SA Newsletter July 1996
College of Agricultural, Food and Environmental Sciences
Volume 4, Issue 7 – July 1996
Do you have a story you would like featured in the Sustainable Agriculture newsletter? Send your submission to firstname.lastname@example.org and we’ll consider adding it to an upcoming newsletter.
New sustainability monitoring guide available from LSP
The Land Stewardship Project (LSP) has published a guide for monitoring the sustainability of a farm. "Monitoring Sustainable Agriculture with Conventional Financial Data" by Dick Levins , is the first in a series based on the work of the Biological, Social and Financial Monitoring Team. For the past three years, LSP and its partners on the monitoring team have been experimenting with various ways farmers can measure their progress toward sustainability.
Monitoring sustainability using conventional financial indicators can be difficult. Farmers normally think of using income and expense figures to measure progress toward the goals of earning profits, says Levins, a monitoring team member and University of Minnesota agricultural economist. Like any producer, sustainable farmers are concerned about feeding their families and paying bills. But they also want to protect the land, improve their quality of life and enhance the communities they live in. To be sustainable, farm progress must be defined as movement toward a set of goals that include, but are not limited to, profitability, he says.
In this 30-page publication, Levins presents four indicators to evaluate the sustainability of farming operations: reliance on government programs; use of equipment, chemicals and non-renewable energy; creation of jobs; and balance between feed use and feed production. Using farm records or tax reports, farmers can transfer numbers to work sheets provided in the book, and thus evaluate their sustainability.
To order a copy of "Monitoring Sustainable Agriculture with Conventional Financial Data," send $7 (that price includes postage; Minnesota residents add 6.5 percent sales tax) to: LSP, 2200 4th St., White Bear Lake, MN 55110. There is a 10 percent discount for LSP members and bulk orders of 20 or more copies. For more information about bulk orders, call LSP at (612) 653-0618, or contact Dick Levins, email: email@example.com or (612) 625-5238.
Holistic management gathering Aug. 16-17
"Share the Wealth" is the theme of the 1996 International Holistic Resource Management (HRM) Gathering, Aug. 16-17, at the Kahler Hotel in Rochester, Minn. The focus of this year's gathering will be on having HRM practitioners share their experiences in a participatory type of educational setting. There will be sessions on everything from HRM's basics, to testing guidelines and innovative marketing. It will feature a day of workshops and a day of farm tours in the Rochester area. The gathering will finish on Saturday evening with a BBQ dinner and live music.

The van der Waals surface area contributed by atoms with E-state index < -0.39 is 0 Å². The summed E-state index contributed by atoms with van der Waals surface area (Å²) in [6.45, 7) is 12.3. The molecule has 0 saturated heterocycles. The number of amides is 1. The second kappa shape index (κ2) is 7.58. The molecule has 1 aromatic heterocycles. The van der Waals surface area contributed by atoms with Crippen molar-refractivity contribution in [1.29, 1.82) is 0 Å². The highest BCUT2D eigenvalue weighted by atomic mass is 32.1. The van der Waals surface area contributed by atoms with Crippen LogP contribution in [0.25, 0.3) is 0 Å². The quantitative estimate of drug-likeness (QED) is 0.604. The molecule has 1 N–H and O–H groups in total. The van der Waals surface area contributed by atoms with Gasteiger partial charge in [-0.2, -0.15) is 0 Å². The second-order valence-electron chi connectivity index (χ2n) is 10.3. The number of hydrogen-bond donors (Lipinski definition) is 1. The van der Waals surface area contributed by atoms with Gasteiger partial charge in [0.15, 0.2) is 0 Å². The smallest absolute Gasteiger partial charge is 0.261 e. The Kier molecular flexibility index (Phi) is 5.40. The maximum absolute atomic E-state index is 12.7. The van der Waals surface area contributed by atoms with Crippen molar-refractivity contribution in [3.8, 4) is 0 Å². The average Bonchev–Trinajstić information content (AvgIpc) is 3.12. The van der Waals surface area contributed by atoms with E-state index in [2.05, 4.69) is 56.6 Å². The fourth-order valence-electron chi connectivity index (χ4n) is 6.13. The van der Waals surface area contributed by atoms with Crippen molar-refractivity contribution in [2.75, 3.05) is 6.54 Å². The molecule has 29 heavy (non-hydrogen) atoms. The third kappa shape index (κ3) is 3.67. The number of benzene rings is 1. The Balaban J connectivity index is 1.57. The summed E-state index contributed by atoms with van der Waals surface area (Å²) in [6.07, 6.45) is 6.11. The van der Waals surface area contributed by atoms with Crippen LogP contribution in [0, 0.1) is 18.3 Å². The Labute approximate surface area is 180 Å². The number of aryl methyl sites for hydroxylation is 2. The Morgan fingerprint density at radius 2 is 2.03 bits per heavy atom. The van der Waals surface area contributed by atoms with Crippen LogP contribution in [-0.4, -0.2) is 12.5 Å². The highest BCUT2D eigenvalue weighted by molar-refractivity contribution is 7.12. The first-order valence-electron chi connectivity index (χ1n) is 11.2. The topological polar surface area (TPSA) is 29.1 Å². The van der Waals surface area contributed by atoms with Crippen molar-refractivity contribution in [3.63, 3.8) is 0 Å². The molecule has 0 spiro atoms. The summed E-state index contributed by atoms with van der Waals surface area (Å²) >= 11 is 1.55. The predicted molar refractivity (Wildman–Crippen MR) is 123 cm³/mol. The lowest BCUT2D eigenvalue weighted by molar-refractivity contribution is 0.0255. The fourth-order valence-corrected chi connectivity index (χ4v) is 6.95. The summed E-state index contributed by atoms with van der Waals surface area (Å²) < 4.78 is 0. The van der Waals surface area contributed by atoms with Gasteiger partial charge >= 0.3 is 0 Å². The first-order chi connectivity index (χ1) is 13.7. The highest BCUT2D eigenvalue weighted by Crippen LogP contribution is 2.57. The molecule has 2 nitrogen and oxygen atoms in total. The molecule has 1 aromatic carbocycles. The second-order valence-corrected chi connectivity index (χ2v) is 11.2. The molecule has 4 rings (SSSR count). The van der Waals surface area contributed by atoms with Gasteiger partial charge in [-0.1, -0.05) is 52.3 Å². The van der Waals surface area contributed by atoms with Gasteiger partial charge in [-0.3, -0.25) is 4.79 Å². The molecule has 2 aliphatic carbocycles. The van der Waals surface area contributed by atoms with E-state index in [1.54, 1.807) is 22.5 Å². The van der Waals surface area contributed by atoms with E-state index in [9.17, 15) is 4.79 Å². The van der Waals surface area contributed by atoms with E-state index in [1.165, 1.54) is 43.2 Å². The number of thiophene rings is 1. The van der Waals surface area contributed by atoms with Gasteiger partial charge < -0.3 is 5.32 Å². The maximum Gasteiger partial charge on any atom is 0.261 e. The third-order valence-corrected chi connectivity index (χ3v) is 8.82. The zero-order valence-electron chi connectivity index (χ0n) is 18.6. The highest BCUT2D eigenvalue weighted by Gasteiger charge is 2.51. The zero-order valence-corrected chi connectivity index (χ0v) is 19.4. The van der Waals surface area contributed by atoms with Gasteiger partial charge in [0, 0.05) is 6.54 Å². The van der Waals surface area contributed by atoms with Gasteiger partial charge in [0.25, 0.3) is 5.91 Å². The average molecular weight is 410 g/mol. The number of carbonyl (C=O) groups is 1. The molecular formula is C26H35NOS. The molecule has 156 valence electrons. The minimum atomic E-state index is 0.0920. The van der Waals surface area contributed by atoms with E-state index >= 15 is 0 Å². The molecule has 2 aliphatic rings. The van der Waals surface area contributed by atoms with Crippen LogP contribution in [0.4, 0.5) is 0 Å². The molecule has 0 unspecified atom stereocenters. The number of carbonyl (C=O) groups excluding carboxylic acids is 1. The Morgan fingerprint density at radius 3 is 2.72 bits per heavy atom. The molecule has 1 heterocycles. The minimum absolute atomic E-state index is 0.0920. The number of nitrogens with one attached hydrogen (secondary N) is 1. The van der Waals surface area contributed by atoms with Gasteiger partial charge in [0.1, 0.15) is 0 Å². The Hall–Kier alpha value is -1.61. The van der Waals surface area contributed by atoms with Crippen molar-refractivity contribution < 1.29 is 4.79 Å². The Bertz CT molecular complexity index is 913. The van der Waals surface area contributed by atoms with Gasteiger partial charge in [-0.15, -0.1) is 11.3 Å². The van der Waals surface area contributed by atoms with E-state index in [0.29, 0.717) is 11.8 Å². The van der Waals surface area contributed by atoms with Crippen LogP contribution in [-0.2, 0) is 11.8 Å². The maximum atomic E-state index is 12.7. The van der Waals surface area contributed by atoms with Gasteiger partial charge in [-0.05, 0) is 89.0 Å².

HRM is a management process that is helping individuals, families, businesses and whole communities improve the quality of their lives and generate real wealth, while simultaneously restoring the environment and enhancing biodiversity. At the heart of HRM is a new decision-making process, based on people's personal values, which enables them to make decisions that are simultaneously economically, ecologically and socially responsible. This is designed to lead to true, long-term sustainability.
This year's gathering is being co-sponsored by the Minnesota-based Land Stewardship Project and the Center for Holistic Resource Management based in Albuquerque, New Mexico. The fee for the two-day event is $100 for adults and $50 for children (ages 5-12). For more information, contact Audrey Arner at the Land Stewardship Project (320) 269-2105, or the Center for Holistic Management at 1-800-654-3619.
Why all the fuss about sustainable agriculture?
Farmers ask that question of Lee Cunningham, extension educator in Walworth County, Wis. He gives them a bright red sheet of paper. The title is "The Year: 2020," from the President of the United States. "I tell them they have been appointed to a crisis team," Cunningham says. Criteria for the crisis team's decision-making process:
- Our oil reserves are depleted. No chemicals can be produced for weed control products, limited fuel is available for use in farm equipment, and nuclear tractors are available.
- A new natural resources law has been passed that dictates soil conservation and water quality as priorities. (Soil and water have been declared our two most valuable natural resources).
- Too few people are available to actively farm and produce food for our nation.
Crisis team mission:
- Design a food production farming system that takes items 1-3 (above) into account, and share it with the President.
- Come up with a plan to create intergenerational equity transfer to make it possible to keep people in agriculture.
"The exercise gets the discussion going," Cunningham says. "It's especially thought-provoking for someone who's just said, 'Cunningham, what's the big deal with sustainable agriculture. I had a good year and just bought a new tractor.'"
There's a new CRP listserv
If you're interested in the Conservation Reserve Program (CRP) you can subscribe to a new listserv through the Minnesota Extension Service.
- Send an e-mail message to: firstname.lastname@example.org
- Leave the subject line blank
- Type this on the first message line: subscribe crp
- Press return twice
- Send the message
If you have problems, contact Robert J. Hursh, University of Minnesota, 475 Coffey Hall, 1420 Eckles Ave., St. Paul, MN 55108. Telephone (612) 624-7212, FAX (612) 625-2207, email: email@example.com
New insect management guide available
A new Insect Management Guide for the Midwest covers 14 vegetable crops and was written by extension specialists and other staff from Midwest universities. It's published by Purdue University and Meister publishing (publishers of American Vegetable Grower and American Fruit Grower).